Embrace Meatless Monday!
Ever heard of Meatless Mondays? It’s a movement for regular meat-loving folk to adopt a practice of making one night a week a meatless mealtime. And Monday makes for a nice alliteration.
There are benefits to adopting this practice- from a health, socially conscious and from a budgetary point of view.
Cut the Meat, Cut the Costs
When you trim meat from your meals (even once a week), you can put a decent dent into your overall grocery budget. Meat easily accounts for the largest part of your grocery bill, proportionately speaking. When you make a small change like this and commit to it, then you will definitely come out ahead in your spending.
Reduce your Footprint
Even if you are not an environmental advocate, there is no denying the great by-product of going meatless now and then (seriously, who doesn’t want to save money and the earth at the same time).
Raising livestock for meat costs energy and water. By reducing your need, you are reducing your carbon footprint. Essentially many of these physical costs are passed along to the consumer.
I’m not a Vegetarian!
No one said you had to be a vegetarian. Meatless does not necessarily involve tofu burgers and other things of the sort.
It’s about swapping out traditional meat protein for another source.
Legumes (lentils, beans, chickpeas), yogurt (some Greek yogurt offers up to 9g of protein a serving, which is pretty substantial) and cheese all make for great, kid-friendly meat alternatives.
The beauty of the summer (aside from the weather, of course) is the quality (and cost) of fresh, local produce.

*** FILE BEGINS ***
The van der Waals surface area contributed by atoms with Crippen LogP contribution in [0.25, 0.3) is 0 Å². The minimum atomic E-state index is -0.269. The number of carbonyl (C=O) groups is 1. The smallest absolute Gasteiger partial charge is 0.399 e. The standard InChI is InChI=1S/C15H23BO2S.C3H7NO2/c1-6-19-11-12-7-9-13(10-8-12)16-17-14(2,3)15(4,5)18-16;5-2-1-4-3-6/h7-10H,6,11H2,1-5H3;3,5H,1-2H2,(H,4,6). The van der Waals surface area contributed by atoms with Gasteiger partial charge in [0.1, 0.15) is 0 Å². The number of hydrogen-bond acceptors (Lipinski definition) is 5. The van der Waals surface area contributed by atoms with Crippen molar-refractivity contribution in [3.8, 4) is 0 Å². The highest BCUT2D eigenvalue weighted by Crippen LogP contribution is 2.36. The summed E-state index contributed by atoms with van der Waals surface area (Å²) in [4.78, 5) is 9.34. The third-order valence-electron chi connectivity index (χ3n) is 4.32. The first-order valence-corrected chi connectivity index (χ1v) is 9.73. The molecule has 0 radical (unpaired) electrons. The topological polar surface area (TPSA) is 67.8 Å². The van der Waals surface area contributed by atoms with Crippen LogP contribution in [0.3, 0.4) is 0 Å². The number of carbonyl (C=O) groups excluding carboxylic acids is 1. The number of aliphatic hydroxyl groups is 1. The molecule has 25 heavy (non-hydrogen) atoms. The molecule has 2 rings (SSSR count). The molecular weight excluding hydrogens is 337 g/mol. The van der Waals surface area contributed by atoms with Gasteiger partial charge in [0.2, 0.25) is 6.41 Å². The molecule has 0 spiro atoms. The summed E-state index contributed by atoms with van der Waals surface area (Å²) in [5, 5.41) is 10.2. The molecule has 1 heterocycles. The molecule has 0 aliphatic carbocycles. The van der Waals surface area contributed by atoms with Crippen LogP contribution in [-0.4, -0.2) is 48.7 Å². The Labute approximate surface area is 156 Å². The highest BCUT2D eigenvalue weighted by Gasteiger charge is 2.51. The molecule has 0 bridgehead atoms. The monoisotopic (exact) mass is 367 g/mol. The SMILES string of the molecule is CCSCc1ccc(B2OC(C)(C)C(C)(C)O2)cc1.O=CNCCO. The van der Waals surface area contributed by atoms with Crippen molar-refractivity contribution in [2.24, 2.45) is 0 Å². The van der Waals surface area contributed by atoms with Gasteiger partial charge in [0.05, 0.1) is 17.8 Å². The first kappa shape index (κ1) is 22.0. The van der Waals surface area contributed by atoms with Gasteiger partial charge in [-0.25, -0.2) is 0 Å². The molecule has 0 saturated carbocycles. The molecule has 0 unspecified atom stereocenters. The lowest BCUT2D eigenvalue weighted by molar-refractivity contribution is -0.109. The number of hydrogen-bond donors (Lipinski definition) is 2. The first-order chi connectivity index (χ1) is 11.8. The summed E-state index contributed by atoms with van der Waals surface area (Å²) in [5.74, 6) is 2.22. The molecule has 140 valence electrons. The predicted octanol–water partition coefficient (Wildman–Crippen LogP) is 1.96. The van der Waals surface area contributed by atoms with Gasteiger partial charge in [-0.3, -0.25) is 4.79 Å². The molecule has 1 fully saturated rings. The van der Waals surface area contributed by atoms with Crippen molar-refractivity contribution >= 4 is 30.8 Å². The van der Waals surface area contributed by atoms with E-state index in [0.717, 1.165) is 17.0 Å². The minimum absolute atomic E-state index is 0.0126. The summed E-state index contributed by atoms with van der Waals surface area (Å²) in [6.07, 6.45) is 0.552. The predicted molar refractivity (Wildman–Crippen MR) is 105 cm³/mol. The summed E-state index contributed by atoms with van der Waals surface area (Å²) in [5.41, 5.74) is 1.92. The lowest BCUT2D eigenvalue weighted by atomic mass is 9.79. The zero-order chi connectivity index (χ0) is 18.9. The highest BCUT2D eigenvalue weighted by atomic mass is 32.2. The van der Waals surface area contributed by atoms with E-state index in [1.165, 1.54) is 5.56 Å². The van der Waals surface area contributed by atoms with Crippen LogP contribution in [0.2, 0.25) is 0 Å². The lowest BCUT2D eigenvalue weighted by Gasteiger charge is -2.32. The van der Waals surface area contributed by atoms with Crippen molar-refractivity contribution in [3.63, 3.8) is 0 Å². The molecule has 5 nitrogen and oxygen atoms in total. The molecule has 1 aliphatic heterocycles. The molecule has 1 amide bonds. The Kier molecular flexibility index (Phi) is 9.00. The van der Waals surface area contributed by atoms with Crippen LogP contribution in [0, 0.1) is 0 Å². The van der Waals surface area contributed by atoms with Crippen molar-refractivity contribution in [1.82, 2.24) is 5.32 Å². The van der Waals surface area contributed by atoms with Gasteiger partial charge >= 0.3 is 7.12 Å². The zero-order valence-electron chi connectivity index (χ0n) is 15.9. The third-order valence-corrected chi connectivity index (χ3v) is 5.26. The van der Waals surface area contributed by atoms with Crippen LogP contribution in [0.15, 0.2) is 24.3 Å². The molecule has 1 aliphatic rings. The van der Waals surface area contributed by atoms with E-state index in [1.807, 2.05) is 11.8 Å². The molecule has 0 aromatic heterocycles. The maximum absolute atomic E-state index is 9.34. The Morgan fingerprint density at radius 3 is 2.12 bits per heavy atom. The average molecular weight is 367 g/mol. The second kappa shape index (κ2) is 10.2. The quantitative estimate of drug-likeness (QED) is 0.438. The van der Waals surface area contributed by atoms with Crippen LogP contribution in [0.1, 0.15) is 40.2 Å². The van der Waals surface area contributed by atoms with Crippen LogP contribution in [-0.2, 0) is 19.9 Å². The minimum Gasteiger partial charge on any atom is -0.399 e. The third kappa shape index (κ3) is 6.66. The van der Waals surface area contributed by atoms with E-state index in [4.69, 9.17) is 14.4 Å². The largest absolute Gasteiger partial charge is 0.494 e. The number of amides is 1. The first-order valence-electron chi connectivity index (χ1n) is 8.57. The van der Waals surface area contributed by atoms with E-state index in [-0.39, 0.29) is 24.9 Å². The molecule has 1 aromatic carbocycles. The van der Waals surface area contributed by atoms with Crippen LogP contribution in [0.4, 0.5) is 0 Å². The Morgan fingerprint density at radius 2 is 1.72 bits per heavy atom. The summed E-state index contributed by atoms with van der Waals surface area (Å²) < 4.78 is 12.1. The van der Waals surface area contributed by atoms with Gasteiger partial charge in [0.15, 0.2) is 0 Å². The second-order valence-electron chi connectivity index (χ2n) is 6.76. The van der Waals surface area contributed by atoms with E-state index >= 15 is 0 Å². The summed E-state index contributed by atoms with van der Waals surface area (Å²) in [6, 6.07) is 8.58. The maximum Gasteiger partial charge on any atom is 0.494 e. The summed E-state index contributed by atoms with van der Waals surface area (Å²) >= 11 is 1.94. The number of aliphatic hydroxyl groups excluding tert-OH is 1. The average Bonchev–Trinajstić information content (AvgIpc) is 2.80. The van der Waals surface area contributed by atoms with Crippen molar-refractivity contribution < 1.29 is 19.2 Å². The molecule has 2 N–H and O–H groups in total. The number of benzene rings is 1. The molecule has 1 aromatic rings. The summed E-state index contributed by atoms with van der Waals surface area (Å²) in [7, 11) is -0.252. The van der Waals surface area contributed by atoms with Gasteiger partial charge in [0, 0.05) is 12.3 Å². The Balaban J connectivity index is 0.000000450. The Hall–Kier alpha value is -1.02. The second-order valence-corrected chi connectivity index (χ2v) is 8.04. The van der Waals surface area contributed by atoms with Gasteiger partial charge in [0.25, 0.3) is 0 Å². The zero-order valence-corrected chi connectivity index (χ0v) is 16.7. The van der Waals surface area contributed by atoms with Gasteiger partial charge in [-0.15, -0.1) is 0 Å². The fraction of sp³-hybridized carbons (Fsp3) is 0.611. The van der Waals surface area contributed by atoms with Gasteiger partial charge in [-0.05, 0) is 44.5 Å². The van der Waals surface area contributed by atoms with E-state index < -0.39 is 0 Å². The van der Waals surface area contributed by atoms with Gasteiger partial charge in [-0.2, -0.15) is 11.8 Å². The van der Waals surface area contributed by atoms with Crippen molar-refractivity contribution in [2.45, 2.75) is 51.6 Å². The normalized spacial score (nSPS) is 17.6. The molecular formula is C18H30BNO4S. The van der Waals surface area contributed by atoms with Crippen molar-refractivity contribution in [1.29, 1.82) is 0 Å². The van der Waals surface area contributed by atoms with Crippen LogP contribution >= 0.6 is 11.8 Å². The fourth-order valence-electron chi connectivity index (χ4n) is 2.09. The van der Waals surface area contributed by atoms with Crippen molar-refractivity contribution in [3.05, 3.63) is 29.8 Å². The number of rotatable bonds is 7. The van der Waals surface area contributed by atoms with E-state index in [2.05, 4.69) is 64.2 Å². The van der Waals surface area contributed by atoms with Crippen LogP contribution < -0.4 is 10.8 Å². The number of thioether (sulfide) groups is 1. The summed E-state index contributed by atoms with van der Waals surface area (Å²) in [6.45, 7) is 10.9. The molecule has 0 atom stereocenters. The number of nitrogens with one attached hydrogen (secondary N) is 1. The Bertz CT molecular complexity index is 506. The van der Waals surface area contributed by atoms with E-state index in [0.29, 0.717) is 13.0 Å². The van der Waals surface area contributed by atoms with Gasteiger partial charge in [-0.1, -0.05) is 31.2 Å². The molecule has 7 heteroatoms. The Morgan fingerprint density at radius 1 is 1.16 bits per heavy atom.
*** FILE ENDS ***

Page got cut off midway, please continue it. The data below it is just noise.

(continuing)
Here’s a simple, meatless, delicious dish. Cook pasta (a wider noodle, like fettuccine or linguini is good). Sauté chopped onions and garlic in a little olive oil. Chop tomatoes and fresh basil. Toss the cooked pasta with olive oil mixture and the tomato mixture. Top with grated mozzarella cheese or parmesan cheese.
Black Bean Quesadillas
Lovely in the oven, or on the grill, this is a great, sneaky way to change up your protein.
Brush the inside of tortilla shells with BBQ sauce (it adds a nice zing).
Fill half the tortilla with cheese, salsa, veggies of your choice and black beans. Seal the sides and either bake in the oven or throw on the BBQ until the cheese is melted and the tortillas are browned.
Meatless or not, this is a major staple in my house for flavour alone.
You can either buy them in the can at the store (choose low sodium variety) or make them yourself at home (which is far easier than you might think).
Soak navy beans (or black beans) in water overnight. Drain and recover with water, simmering until they are tender, but not fully cooked. Combine any number of ingredients (I like maple syrup, molasses and water, but many recipes use a tomato base, like ketchup or canned tomatoes. Ensure that beans are well covered (usually about 4 cups of liquid for 2, 2 ½ cups of dried beans), and let simmer in your slow cooker for about 10 hours.
Another note- beans freeze well, so make for good freezer dishes too.